Optic Nerves Sheath Meningiomas: Clinical Manifestations

Patrick A. Sibony, Howard R. Krauss, John S. Kennerdell, Joseph C. Maroon, Thomas L. Slamovits

Research output: Contribution to journalArticlepeer-review

88 Scopus citations


A retrospective clinical study of optic nerve sheath meningiomas based on 22 patients showed that symptoms most commonly develop in women between the ages of 35 and 60 years. The most common presenting symptoms were decreased vision and transient visual obscurations. In the earliest stages, many patients presented with normal to mildly impaired acuity (despite subjectively decreased vision), optic disc edema and enlargement of the blind spot. Optic disc edema was frequently associated with refractile bodies indicative of chronic swelling. Optic disc edema preceded the development of optic atrophy. Another group of patients presented with a history of longstanding vision loss, visual acuity of 20/200 or worse and optic atrophy. Optociliary shunt vessels were late findings only seen in five patients. The most consistent visual field abnormality was peripheral constriction. Cecocentral scotomas were uncommon. Intracranial involvement was present in five patients. There were two patients with bilateral optic nerve sheath meningiomas without CT evidence of intracranial involvement. Computerized tomography was found to be indispensible in the diagnosis of optic nerve sheath meningiomas and the detection of intracranial involvement.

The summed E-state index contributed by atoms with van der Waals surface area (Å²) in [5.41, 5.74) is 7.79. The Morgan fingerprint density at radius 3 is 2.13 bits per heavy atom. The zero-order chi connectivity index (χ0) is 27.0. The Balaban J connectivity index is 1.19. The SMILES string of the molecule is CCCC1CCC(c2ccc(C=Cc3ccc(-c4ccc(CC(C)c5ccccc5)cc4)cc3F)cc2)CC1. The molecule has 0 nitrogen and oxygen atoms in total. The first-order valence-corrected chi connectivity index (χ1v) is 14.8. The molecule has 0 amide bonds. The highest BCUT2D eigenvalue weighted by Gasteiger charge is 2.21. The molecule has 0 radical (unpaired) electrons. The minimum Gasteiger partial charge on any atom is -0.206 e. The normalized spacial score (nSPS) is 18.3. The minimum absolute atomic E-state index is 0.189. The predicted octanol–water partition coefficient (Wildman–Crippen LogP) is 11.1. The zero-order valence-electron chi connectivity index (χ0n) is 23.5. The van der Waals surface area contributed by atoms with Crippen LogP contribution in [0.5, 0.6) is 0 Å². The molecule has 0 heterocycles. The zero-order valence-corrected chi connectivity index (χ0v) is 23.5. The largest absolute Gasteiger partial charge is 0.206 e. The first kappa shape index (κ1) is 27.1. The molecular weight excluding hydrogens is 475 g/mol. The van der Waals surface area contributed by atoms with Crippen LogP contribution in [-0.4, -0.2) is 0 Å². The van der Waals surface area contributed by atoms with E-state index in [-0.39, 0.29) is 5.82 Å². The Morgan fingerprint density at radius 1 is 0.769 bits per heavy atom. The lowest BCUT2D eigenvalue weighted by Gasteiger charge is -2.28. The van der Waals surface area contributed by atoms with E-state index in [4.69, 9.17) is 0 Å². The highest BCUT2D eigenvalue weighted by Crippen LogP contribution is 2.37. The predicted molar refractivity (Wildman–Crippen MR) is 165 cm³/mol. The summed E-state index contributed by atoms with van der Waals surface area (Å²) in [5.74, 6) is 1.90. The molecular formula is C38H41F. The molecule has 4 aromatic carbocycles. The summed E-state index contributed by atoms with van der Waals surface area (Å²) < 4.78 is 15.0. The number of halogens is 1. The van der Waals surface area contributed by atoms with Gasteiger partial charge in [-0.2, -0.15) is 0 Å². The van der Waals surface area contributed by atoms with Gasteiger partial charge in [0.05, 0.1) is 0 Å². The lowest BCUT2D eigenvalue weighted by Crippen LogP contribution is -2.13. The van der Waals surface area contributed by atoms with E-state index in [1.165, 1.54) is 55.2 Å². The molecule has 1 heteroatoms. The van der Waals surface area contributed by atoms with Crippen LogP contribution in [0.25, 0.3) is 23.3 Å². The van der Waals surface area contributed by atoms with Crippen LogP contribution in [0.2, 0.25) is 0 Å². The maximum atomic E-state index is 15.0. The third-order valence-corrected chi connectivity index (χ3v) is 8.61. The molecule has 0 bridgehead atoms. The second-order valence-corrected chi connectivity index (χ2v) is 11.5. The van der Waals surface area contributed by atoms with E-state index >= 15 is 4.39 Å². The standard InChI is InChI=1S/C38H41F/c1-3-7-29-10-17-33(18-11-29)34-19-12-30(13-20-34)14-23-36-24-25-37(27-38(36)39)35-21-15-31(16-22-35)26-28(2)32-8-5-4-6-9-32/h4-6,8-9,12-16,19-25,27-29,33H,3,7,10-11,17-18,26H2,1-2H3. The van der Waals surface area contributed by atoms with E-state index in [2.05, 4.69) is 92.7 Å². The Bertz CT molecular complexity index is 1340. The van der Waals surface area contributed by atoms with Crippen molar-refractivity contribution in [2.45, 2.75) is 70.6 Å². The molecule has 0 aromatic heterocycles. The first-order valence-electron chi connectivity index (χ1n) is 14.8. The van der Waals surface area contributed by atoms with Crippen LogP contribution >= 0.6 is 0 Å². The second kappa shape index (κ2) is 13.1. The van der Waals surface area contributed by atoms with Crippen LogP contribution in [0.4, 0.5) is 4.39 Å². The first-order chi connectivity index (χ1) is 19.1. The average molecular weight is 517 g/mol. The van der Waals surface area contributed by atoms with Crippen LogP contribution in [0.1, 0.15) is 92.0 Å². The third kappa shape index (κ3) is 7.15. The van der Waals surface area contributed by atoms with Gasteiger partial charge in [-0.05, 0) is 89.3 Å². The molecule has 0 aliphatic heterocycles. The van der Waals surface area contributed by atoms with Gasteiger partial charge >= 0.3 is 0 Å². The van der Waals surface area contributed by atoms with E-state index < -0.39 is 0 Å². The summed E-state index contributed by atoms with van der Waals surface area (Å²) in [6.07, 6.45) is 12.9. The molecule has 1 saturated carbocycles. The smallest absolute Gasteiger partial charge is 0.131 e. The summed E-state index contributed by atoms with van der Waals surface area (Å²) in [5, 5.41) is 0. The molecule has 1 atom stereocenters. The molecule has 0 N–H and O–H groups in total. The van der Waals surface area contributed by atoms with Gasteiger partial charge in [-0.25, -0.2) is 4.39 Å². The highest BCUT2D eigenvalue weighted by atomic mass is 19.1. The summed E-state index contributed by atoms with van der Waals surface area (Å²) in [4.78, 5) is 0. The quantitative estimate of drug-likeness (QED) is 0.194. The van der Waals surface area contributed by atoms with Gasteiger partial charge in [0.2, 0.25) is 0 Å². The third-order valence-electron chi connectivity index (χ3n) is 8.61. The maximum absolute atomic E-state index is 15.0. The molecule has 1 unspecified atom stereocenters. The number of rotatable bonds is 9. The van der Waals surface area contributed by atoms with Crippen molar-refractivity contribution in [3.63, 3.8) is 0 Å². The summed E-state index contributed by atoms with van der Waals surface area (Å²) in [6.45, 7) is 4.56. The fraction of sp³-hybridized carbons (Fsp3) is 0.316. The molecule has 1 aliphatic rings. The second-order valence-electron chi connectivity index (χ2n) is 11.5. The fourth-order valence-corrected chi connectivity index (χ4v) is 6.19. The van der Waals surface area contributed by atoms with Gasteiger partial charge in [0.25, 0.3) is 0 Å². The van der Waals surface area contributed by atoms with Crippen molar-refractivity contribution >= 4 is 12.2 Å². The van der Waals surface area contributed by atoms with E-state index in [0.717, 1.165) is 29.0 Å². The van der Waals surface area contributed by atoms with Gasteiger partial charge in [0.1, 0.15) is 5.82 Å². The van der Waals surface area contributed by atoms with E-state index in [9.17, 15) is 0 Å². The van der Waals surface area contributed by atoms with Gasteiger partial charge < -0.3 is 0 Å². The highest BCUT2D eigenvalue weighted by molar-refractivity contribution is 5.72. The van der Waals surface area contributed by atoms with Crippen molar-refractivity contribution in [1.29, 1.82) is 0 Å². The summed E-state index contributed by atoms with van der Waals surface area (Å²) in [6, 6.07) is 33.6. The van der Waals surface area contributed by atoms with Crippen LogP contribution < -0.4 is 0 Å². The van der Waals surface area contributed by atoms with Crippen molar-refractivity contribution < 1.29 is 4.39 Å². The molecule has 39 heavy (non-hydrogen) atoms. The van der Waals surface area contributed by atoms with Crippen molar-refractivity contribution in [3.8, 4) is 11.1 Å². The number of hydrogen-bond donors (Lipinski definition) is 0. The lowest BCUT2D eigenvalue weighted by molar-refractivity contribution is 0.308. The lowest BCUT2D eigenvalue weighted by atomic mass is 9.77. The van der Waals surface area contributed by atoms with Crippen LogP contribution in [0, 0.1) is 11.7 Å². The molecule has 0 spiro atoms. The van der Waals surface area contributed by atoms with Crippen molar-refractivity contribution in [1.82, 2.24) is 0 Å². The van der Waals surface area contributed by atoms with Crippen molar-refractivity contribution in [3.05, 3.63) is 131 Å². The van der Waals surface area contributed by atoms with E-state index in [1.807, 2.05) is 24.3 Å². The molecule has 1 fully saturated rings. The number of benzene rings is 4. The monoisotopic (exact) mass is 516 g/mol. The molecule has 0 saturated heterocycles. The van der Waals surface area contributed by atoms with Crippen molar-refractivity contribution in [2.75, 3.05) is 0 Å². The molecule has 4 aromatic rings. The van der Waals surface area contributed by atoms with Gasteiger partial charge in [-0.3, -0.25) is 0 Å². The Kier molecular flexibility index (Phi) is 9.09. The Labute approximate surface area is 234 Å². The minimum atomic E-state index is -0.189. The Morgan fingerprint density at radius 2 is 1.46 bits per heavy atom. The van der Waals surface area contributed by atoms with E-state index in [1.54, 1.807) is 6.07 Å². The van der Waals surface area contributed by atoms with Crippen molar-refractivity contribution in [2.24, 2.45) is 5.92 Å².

Original languageEnglish (US)
Pages (from-to)1313-1326
Number of pages14
Issue number11
StatePublished - 1984
Externally publishedYes


  • drusen
  • optic atrophy
  • optic disc edema
  • optic nerve sheath meningioma
  • optic nerve tumor
  • optic neuropathy
  • orbital tumor
  • perioptic meningioma
  • transient monocular blindness
  • transient visual obscurations

ASJC Scopus subject areas

  • Ophthalmology


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